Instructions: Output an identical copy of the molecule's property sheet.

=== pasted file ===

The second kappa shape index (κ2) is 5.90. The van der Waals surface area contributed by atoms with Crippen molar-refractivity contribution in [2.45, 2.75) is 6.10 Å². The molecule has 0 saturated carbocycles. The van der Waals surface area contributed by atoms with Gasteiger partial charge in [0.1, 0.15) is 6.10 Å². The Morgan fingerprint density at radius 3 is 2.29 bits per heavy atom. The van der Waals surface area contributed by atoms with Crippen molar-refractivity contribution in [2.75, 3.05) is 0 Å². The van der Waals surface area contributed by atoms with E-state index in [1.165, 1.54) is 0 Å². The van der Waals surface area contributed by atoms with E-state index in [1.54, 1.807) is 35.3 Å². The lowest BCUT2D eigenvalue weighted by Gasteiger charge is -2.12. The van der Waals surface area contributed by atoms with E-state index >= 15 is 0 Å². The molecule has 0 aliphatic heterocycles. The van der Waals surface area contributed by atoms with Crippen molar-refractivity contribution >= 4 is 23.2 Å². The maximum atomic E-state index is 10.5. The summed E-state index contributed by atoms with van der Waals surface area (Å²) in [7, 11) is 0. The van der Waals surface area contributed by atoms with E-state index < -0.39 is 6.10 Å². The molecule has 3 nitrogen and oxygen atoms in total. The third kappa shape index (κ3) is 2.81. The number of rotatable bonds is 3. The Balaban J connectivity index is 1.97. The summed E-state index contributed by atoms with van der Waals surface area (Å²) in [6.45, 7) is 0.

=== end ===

The second kappa shape index (κ2) is 5.90. The van der Waals surface area contributed by atoms with Crippen molar-refractivity contribution in [2.45, 2.75) is 6.10 Å². The molecule has 0 saturated carbocycles. The van der Waals surface area contributed by atoms with Gasteiger partial charge in [0.1, 0.15) is 6.10 Å². The Morgan fingerprint density at radius 3 is 2.29 bits per heavy atom. The van der Waals surface area contributed by atoms with Crippen molar-refractivity contribution in [2.75, 3.05) is 0 Å². The van der Waals surface area contributed by atoms with E-state index in [1.165, 1.54) is 0 Å². The van der Waals surface area contributed by atoms with E-state index in [1.54, 1.807) is 35.3 Å². The lowest BCUT2D eigenvalue weighted by Gasteiger charge is -2.12. The van der Waals surface area contributed by atoms with E-state index >= 15 is 0 Å². The molecule has 0 aliphatic heterocycles. The van der Waals surface area contributed by atoms with Crippen molar-refractivity contribution >= 4 is 23.2 Å². The maximum atomic E-state index is 10.5. The summed E-state index contributed by atoms with van der Waals surface area (Å²) in [7, 11) is 0. The van der Waals surface area contributed by atoms with E-state index < -0.39 is 6.10 Å². The molecule has 3 nitrogen and oxygen atoms in total. The third kappa shape index (κ3) is 2.81. The number of rotatable bonds is 3. The Balaban J connectivity index is 1.97. The summed E-state index contributed by atoms with van der Waals surface area (Å²) in [6.45, 7) is 0.